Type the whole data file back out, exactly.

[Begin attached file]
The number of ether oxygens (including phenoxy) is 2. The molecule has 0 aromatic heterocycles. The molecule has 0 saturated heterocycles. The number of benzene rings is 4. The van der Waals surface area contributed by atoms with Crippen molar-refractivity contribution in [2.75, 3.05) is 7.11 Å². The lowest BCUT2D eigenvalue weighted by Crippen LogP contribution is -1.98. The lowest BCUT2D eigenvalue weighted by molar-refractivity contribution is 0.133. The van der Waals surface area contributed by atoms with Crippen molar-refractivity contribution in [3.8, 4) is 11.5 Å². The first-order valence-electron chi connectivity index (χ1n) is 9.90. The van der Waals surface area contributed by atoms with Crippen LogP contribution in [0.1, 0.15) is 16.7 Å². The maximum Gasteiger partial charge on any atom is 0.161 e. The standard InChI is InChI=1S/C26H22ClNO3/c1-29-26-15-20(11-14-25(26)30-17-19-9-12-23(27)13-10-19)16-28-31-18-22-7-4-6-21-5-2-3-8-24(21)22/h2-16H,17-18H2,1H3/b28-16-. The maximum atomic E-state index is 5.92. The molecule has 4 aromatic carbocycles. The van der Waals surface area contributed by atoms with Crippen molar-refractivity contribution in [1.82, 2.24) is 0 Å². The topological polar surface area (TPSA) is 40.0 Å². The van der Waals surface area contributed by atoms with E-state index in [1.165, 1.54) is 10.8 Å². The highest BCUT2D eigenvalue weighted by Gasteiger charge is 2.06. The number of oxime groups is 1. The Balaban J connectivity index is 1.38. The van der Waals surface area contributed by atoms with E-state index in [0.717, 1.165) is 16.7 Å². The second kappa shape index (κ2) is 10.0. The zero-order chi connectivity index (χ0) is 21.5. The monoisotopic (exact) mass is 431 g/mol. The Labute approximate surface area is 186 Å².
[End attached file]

The number of ether oxygens (including phenoxy) is 2. The molecule has 0 aromatic heterocycles. The molecule has 0 saturated heterocycles. The number of benzene rings is 4. The van der Waals surface area contributed by atoms with Crippen molar-refractivity contribution in [2.75, 3.05) is 7.11 Å². The lowest BCUT2D eigenvalue weighted by Crippen LogP contribution is -1.98. The lowest BCUT2D eigenvalue weighted by molar-refractivity contribution is 0.133. The van der Waals surface area contributed by atoms with Crippen molar-refractivity contribution in [3.8, 4) is 11.5 Å². The first-order valence-electron chi connectivity index (χ1n) is 9.90. The van der Waals surface area contributed by atoms with Crippen LogP contribution in [0.1, 0.15) is 16.7 Å². The maximum Gasteiger partial charge on any atom is 0.161 e. The standard InChI is InChI=1S/C26H22ClNO3/c1-29-26-15-20(11-14-25(26)30-17-19-9-12-23(27)13-10-19)16-28-31-18-22-7-4-6-21-5-2-3-8-24(21)22/h2-16H,17-18H2,1H3/b28-16-. The maximum atomic E-state index is 5.92. The molecule has 4 aromatic carbocycles. The van der Waals surface area contributed by atoms with Crippen molar-refractivity contribution in [1.82, 2.24) is 0 Å². The topological polar surface area (TPSA) is 40.0 Å². The van der Waals surface area contributed by atoms with E-state index in [1.165, 1.54) is 10.8 Å². The highest BCUT2D eigenvalue weighted by Gasteiger charge is 2.06. The number of oxime groups is 1. The Balaban J connectivity index is 1.38. The van der Waals surface area contributed by atoms with E-state index in [0.717, 1.165) is 16.7 Å². The second kappa shape index (κ2) is 10.0. The zero-order chi connectivity index (χ0) is 21.5. The monoisotopic (exact) mass is 431 g/mol. The Labute approximate surface area is 186 Å².